December 18, 2014

Medina
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Season of light: Grace Lutheran Church presents traditional Santa Lucia pageant

By JUDY A. TOTTS

Religion Editor

WADSWORTH — With bells wildly jingling at the tips of their pointed red hats, the tomtes skipped and bounced down the main aisle of Grace Lutheran Church, shattering the Saturday morning quiet.

Tomtes — you might describe them as the Swedish version of Christmas elves — are just the beginning of a procession that includes bakers, starboys and attendants.

Look a little closer, and it’s the children of Grace Lutheran you’ll see, stepping into their Santa Lucia pageant roles for the first time.


Mackenzie McMaster, 2, and other children of Grace Lutheran Church gather to practice Nov. 29 for the Santa Lucia pageant. (Shirley Ware | Photo Editor)


About 25 kids will participate in the pageant at 4 p.m. Dec. 14 at the church, located at 146 High St. A reception with refreshments will follow.

At rehearsal Nov. 29, everyone is moving fast, wriggling and giggling their way around the sanctuary.

“It’s going to take the bakers a lot longer to come up the aisle, about 10 minutes or so,” said Deborah McMaster, the church’s family ministries director, as she supervised the march of munchkins. “You’ll be handing out cookies to everyone as you go, and everyone will want a cookie.”

A crown of candles

Lucia herself will be portrayed by Raeann Vuona, 16.
Wearing a crown of five candles on her head, red sash stark against a long white gown, she will carry a tray of coffee bread and walk steadily toward the altar. Music will swirl around her as she approaches, candlelight illuminating her face.

The night walks with heavy steps around farm and cottage.
Around the Earth, forsaken by the sun, shadows are lowering.
Then into our dark house, she treads with lighted candles,
Santa Lucia, Santa Lucia.

The tune is familiar, but the words are in Swedish.

The children practice singing along with tapes and CDs at home, using song sheets with the phonetic version of the Swedish lyrics. In the church, their voices sound sweet and thin, a little hesitant as they taste the new language and let the words roll around their mouths.

Swedish traditions

This is all part of the wonder of the Christmas season McMaster grew up with in Massachusetts. Her aunt, Gladys Lanquist, was the go-to person when it came to producing a traditional Swedish Sankta Lucia pageant.

“Everyone knew about Santa Lucia pageants,” McMaster said later as she snugged a red cap down on a tomte’s head. “My aunt was very involved in Swedish heritage groups. She did a big pageant in Mechanics Hall (like Severance Hall) every year. It’s something I love doing. It’s important not only for people of Swedish heritage, but I think it’s important for all kids to know how other countries celebrate.”

The night is vast and mute, Now hear reverberate,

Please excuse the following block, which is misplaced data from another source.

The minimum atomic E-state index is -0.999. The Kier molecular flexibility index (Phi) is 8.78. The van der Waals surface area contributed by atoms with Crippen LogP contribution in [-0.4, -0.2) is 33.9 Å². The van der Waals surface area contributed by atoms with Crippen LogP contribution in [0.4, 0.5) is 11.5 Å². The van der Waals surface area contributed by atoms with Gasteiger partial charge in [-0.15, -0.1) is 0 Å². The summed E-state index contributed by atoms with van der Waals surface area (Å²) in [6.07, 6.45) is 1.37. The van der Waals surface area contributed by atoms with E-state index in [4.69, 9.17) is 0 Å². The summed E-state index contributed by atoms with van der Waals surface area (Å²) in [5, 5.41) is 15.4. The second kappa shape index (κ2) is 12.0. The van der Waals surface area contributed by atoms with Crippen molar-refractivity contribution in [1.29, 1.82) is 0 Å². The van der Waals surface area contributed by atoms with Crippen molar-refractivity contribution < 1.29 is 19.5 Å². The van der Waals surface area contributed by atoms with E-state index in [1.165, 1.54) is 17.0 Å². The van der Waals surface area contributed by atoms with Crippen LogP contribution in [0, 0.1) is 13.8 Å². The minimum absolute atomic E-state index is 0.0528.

In all silent rooms a rustle of wings.

See, on our threshold stand, white clad, lights in her hair,
Santa Lucia, Santa Lucia.

Ohio congregations were not as familiar with Lucia’s celebration, so McMaster set to work, educating people on the finer pageant points, recruiting children and parents willing to coach their children to sing in Swedish.

After a short doughnut and juice break, Rorri Sutton, 7, and Alissa Busson, 10, tried on baker’s hats and aprons, while David Dawson, 13, sported a tall, conical star-spangled hat and carried a star-topped staff.

“Now I feel like a real baker,” Alissa said with a little giggle as she patted the poufy part of the hat.

Although some Lucia crowns use battery-powered candles, Vuona will wear the real deal. McMaster hefted the metal base she will trim in greenery for the pageant. Unlike a wreath circlet, this fits like a cap around Lucia’s head.

“In Massachusetts, there’s a store we go to for things like this, but I found this online in a Swedish catalogue,” she explained. “We secure the candles with wax dots, so they don’t move.” And although every pageant she’s every participated in has come off without a hitch, they will place buckets of water in strategic spots at the rear and front of the church. “We’ve always used real candles, but the buckets make people feel better.”

The children settled down to string bells for their costumes, with McMaster’s “partner in crime,” Karen Sisler, supervising.

“This is something my aunt and my grandparents taught me,” McMaster said, a thoughtful look on her face as she packed things away after rehearsal. “If it’s not handed down, if I don’t teach it to someone, it will be gone. Things like this, these parts of our heritage, are too important to lose.”

The darkness will soon take flight from the valleys of Earth.

Thus she a wonderful word to us speaks.

The day shall again, reborn, rise from a rosy sky.

Santa Lucia, Santa Lucia.

Totts may be reached at 330-721-4063 or religion@ohio.net.